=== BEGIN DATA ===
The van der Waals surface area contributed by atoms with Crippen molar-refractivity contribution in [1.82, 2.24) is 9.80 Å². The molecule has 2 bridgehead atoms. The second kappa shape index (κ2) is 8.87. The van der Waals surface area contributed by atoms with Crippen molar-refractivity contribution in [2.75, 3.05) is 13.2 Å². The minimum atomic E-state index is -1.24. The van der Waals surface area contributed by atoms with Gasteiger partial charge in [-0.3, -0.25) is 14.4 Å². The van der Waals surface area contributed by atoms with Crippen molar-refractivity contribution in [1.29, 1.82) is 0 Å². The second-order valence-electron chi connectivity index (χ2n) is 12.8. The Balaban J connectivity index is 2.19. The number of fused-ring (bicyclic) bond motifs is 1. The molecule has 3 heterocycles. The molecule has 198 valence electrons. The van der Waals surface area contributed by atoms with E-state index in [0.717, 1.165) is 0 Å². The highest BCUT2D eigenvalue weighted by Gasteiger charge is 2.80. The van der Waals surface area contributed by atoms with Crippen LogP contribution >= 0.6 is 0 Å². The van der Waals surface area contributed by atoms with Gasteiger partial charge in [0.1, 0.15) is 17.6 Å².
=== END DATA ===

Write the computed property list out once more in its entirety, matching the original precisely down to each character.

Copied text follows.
The van der Waals surface area contributed by atoms with Crippen molar-refractivity contribution in [1.82, 2.24) is 9.80 Å². The molecule has 2 bridgehead atoms. The second kappa shape index (κ2) is 8.87. The van der Waals surface area contributed by atoms with Crippen molar-refractivity contribution in [2.75, 3.05) is 13.2 Å². The minimum atomic E-state index is -1.24. The van der Waals surface area contributed by atoms with Gasteiger partial charge in [-0.3, -0.25) is 14.4 Å². The van der Waals surface area contributed by atoms with Crippen molar-refractivity contribution in [1.29, 1.82) is 0 Å². The second-order valence-electron chi connectivity index (χ2n) is 12.8. The Balaban J connectivity index is 2.19. The number of fused-ring (bicyclic) bond motifs is 1. The molecule has 3 heterocycles. The molecule has 198 valence electrons. The van der Waals surface area contributed by atoms with E-state index in [0.717, 1.165) is 0 Å². The highest BCUT2D eigenvalue weighted by Gasteiger charge is 2.80. The van der Waals surface area contributed by atoms with Crippen LogP contribution >= 0.6 is 0 Å². The van der Waals surface area contributed by atoms with Gasteiger partial charge in [0.1, 0.15) is 17.6 Å².